You should never silently ignore errors, because your program is built on a series of actions which implicitly depend on everything that's gone before them going right. If something goes wrong in step 3, and you try to continue on to step 4, step 4 is going to be starting out based on invalid assumptions, which makes it more likely that it will end up generating an error as well. (And if you ignore that too, then step 5 throws an error, and things start to snowball from there.)
The thing is, as the errors pile up, eventually you'll run into some error so big that you can't ignore it, because it will consist of something being given to the user, and that something will be completely wrong. Then you have users complaining at you about your program not working right, and you have to fix it. And if the "give something to the user" part is in step 28, and you have no idea that the original error that's causing all this mess was in step 3 because you ignored the error in step 3, you're going to have a heck of a time debugging the problem!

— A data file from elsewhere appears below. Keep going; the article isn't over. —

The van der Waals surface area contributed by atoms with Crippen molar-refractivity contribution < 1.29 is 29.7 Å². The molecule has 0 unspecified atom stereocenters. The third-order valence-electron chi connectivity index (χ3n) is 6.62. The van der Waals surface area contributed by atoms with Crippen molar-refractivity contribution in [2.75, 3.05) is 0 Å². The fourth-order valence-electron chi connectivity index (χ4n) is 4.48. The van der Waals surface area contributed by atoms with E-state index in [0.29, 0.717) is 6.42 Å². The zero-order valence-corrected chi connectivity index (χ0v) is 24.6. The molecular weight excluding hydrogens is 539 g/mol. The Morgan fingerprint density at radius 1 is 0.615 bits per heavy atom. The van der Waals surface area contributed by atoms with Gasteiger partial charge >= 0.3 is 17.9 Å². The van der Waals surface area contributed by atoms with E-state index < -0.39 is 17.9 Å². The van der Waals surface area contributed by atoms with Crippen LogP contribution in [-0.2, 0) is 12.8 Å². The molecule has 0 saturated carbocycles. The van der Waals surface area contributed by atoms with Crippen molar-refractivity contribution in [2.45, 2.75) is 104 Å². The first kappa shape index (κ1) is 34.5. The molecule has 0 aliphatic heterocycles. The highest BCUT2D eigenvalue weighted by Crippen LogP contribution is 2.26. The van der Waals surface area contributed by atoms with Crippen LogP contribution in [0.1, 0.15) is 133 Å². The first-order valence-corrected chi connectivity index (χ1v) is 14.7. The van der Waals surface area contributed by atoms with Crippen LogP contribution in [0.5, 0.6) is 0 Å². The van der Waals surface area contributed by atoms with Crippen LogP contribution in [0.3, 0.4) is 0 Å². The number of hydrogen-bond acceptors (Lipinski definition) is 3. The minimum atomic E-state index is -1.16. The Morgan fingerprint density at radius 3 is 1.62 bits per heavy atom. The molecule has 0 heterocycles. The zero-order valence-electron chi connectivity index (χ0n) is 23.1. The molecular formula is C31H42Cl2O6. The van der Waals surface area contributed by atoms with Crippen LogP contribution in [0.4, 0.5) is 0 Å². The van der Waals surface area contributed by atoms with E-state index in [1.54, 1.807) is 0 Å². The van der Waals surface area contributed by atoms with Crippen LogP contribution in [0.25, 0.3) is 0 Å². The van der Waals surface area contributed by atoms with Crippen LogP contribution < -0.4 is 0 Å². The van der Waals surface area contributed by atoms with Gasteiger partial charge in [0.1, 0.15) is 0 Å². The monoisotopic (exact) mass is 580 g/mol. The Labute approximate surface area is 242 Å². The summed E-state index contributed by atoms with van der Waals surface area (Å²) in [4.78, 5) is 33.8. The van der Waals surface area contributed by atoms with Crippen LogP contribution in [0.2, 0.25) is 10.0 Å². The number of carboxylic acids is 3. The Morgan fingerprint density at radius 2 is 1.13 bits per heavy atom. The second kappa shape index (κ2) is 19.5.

On the other hand, if that error in step 3 makes everything blow up in the user's face, and generates an error saying
SOMETHING WENT BADLY WRONG IN STEP 3! (or its technical equivalent, a stack trace,) then the result is the same--the user complaining at you about the program not working right--but this time you know exactly where to start looking when you go to fix it.
EDIT: In response to the comments, if something goes wrong that you anticipated and know how to handle, that's different. For example, in the event of receiving a malformed message, that's not a program error; that's "user provided bad input which failed validation." The appropriate response there is to tell the user that he's giving you invalid input, which is what it sounds like you're doing. No need to crash and generate a stack trace in a case like that.